This article is part of an occasional series on specific rules and regulations governing financial professions. It is also the first in a multi-part analysis of FINRA Rule 3270. Part II is available here.
FINRA Rule 3270 – Outside Business Activity of Registered Persons
No registered person may be an employee, independent contractor, sole proprietor, officer, director or partner of another person, or be compensated, or have the reasonable expectation of compensation, from any other person as a result of any business activity outside the scope of the relationship with his or her member firm, unless he or she has provided prior written notice to the member, in such form as specified by the member. Passive investments and activities subject to the requirements of Rule 3280 shall be exempted from this requirement.
THE RULE’S PURPOSE
Rule 3270 requires any person registered with a FINRA member to give the member written notice before commencing an outside business activity (or “OBA”). The rule is “prophylactic” in that, ideally, it allows member firms to raise any objections to an OBA “at a meaningful time” and, if appropriate, to supervise the activity. In so doing, FINRA hopes to “prevent customer harm and avoid firms’ unwitting entanglements in legal difficulties.”
The rule’s scope is “broad” and, thus, “requires disclosure of all outside business, not just securities-related business.” The idea is that, with more disclosure, fewer aspects of a representative’s professional life are obscured from monitoring. This leaves fewer opportunities to engage in problematic conduct without the firm or FINRA stepping in to mitigate customer harm.
For obvious reasons, there will not be many (or any) enforcement cases where an advisor disclosed an OBA properly, a firm was able to monitor and the monitoring prevented customer harm. Enforcement would have little to sustain a charge. Nonetheless, in some cases, the failure to disclose squelched what may have been a helpful investigation by the advisor’s firm or FINRA.
On this point, Jarrett is instructive. Jarrett convinced two advisory clients to liquidate an annuity and a mutual fund, respectively, and transfer the proceeds to his outside company, Jarrett Financial Services. According to Jarrett, the company would then invest the clients’ money in other financial products. These promises were false, as, instead, Jarrett used the money for personal expenses. Among other rules, FINRA’s Office of Hearing Officers ( the “OHO”) flagged Jarrett for violating 3270 because he did not provide written notice of Jarrett Financial Services, an outside business interest.
Had he disclosed Jarrett Financial Services, the story may have been different. Jarrett’s firm could have placed conditions on his use of the company. Disclosure would have also alerted the firm to Jarrett Financial Services, giving it a reason to monitor the company. In fact, even if the firm denied approval for Jarrett Financial Services, and Jarrett had continued using the company anyway, the firm still would have had reason to keep a closer eye on Jarrett. In all these scenarios, disclosure could have either dissuaded Jarrett from using the company to scam clients or allowed his firm to intervene before clients lost money.
“Compensation, or…the reasonable expectation of compensation…”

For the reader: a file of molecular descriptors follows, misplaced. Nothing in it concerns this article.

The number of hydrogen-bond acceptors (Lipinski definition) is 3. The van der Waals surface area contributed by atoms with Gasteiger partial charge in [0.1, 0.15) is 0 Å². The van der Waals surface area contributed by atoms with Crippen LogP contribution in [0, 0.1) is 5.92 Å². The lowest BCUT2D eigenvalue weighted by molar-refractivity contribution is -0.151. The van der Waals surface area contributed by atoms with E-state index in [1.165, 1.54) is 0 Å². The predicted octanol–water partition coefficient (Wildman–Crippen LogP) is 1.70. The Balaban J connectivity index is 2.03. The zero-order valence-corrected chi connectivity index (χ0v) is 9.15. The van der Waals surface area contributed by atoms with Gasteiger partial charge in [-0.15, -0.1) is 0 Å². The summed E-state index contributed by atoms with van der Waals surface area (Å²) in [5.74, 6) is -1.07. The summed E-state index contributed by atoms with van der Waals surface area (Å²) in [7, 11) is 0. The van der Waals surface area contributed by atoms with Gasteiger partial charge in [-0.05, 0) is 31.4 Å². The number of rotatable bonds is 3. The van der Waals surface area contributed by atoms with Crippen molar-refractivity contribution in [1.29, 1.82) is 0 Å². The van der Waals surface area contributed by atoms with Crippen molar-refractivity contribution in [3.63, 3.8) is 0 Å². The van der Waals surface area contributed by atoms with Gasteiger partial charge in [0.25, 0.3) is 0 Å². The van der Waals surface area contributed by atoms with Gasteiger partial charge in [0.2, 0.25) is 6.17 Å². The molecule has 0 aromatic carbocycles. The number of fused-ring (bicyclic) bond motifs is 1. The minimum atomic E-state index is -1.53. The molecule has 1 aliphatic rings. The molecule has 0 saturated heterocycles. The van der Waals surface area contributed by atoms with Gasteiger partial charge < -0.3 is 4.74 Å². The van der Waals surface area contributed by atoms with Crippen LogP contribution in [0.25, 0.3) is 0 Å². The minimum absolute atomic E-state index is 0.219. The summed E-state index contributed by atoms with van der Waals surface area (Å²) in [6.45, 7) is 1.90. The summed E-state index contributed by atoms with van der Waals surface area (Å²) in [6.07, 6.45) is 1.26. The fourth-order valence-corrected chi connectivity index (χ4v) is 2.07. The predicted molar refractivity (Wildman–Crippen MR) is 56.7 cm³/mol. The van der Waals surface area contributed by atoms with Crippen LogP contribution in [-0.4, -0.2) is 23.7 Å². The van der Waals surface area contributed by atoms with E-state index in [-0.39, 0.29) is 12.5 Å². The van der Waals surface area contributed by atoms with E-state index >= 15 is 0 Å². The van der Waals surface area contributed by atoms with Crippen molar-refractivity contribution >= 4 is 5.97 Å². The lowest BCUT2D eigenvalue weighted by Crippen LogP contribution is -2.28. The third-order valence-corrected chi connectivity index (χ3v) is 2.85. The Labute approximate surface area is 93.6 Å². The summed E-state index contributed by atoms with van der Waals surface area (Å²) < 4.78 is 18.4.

In general, Rule 3270’s “compensation” language is not controversial. Still, on occasion, it has sparked mild debate. Two issues fall into this category: (1) whether compensation is necessary for a violation; and (2) what qualifies as a “reasonable expectation of compensation.”
First, compensation is not necessary for a business activity to fall under 3270’s disclosure requirements. In the absence of prior notice, 3270 bars representatives from seven relationships with outside parties. Five of these relate only to positions held with an outside party. Two address compensation. Because the rule lists the seven relationships in the disjunctive, any of the five that do not require compensation can still trigger a violation. So the rule still covers instances where a representative does not receive compensation.
Second, at the very least, when tied to a business activity, an explicit promise or plan to compensate creates a “reasonable expectation.” This can apply even where the expectation is not realized. Further, the planned compensation need not be actual money to satisfy the rule.
“Outside the scope of his or her relationship with his or her member firm…”
To a large extent, the member firm determines whether a representative’s business activity falls “outside the scope” of his or her employment. This is a simple deduction. Through various sources, like a contract, or its written supervisory procedures, the firm defines the representative’s employment. In turn, any business activity falling outside that definition would be an “outside business activity.”
Neither the rules nor case law prescribe specific means for firms to define the scope of a representative’s employment. The firm’s written supervisory procedures are a common source – and one panels consult in most instances. These apply generally to associated persons under the firm’s umbrella. They also restrict certain activities or, in some instances, the financial products representatives can market.
Weinstock is a good example of both. There, Weinstock worked for Northwestern Mutual, as both an investment company products representative and an insurance agent. With a limited exception, Northwestern Mutual’s WSP’s required agents to sell only the company’s insurance products. The one exception allowed agents to sell other insurance companies’ products, but only after completing a detailed disclosure and approval process.  And approval was often denied. At bottom, this meant Northwestern Mutual representatives had only two sources of compensation: the firm or another insurance company approved through the detailed process. Specifically, the WSP’s prohibited representatives from accepting referral fees, without prior approval.